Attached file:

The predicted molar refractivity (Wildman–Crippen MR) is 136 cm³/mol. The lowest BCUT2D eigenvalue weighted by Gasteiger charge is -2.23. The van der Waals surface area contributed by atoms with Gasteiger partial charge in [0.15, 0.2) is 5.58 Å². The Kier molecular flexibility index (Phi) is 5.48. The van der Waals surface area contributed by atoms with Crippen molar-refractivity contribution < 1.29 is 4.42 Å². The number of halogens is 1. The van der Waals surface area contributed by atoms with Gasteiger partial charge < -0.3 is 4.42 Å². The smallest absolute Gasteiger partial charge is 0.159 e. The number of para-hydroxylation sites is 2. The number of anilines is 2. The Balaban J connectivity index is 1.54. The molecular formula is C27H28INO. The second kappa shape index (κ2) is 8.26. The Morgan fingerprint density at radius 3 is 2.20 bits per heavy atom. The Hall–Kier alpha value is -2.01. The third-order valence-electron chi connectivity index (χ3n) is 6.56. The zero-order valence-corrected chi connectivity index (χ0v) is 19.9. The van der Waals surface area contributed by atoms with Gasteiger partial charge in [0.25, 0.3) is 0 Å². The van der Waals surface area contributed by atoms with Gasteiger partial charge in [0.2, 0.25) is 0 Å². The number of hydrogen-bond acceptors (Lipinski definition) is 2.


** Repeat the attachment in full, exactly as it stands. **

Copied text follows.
The predicted molar refractivity (Wildman–Crippen MR) is 136 cm³/mol. The lowest BCUT2D eigenvalue weighted by Gasteiger charge is -2.23. The van der Waals surface area contributed by atoms with Gasteiger partial charge in [0.15, 0.2) is 5.58 Å². The Kier molecular flexibility index (Phi) is 5.48. The van der Waals surface area contributed by atoms with Crippen molar-refractivity contribution < 1.29 is 4.42 Å². The number of halogens is 1. The van der Waals surface area contributed by atoms with Gasteiger partial charge < -0.3 is 4.42 Å². The smallest absolute Gasteiger partial charge is 0.159 e. The number of para-hydroxylation sites is 2. The number of anilines is 2. The Balaban J connectivity index is 1.54. The molecular formula is C27H28INO. The second kappa shape index (κ2) is 8.26. The Morgan fingerprint density at radius 3 is 2.20 bits per heavy atom. The Hall–Kier alpha value is -2.01. The third-order valence-electron chi connectivity index (χ3n) is 6.56. The zero-order valence-corrected chi connectivity index (χ0v) is 19.9. The van der Waals surface area contributed by atoms with Gasteiger partial charge in [0.25, 0.3) is 0 Å². The van der Waals surface area contributed by atoms with Gasteiger partial charge in [0.2, 0.25) is 0 Å². The number of hydrogen-bond acceptors (Lipinski definition) is 2.